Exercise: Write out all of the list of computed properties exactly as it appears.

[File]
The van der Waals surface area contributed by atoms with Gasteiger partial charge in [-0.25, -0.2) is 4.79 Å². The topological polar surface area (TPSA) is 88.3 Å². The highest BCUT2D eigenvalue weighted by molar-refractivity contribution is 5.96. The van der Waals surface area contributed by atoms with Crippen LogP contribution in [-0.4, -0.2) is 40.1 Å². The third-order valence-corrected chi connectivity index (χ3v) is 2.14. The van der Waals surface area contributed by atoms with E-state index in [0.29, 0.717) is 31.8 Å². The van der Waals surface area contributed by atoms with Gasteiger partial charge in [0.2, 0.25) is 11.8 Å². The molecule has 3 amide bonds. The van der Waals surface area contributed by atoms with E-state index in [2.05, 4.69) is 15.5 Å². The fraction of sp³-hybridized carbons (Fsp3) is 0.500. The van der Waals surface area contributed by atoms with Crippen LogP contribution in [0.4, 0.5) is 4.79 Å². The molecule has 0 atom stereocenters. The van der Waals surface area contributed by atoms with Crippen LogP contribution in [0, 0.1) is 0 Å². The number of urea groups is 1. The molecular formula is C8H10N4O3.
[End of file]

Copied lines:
The van der Waals surface area contributed by atoms with Gasteiger partial charge in [-0.25, -0.2) is 4.79 Å². The topological polar surface area (TPSA) is 88.3 Å². The highest BCUT2D eigenvalue weighted by molar-refractivity contribution is 5.96. The van der Waals surface area contributed by atoms with Crippen LogP contribution in [-0.4, -0.2) is 40.1 Å². The third-order valence-corrected chi connectivity index (χ3v) is 2.14. The van der Waals surface area contributed by atoms with E-state index in [0.29, 0.717) is 31.8 Å². The van der Waals surface area contributed by atoms with Gasteiger partial charge in [0.2, 0.25) is 11.8 Å². The molecule has 3 amide bonds. The van der Waals surface area contributed by atoms with E-state index in [2.05, 4.69) is 15.5 Å². The fraction of sp³-hybridized carbons (Fsp3) is 0.500. The van der Waals surface area contributed by atoms with Crippen LogP contribution in [0.4, 0.5) is 4.79 Å². The molecule has 0 atom stereocenters. The van der Waals surface area contributed by atoms with Crippen LogP contribution in [0, 0.1) is 0 Å². The number of urea groups is 1. The molecular formula is C8H10N4O3.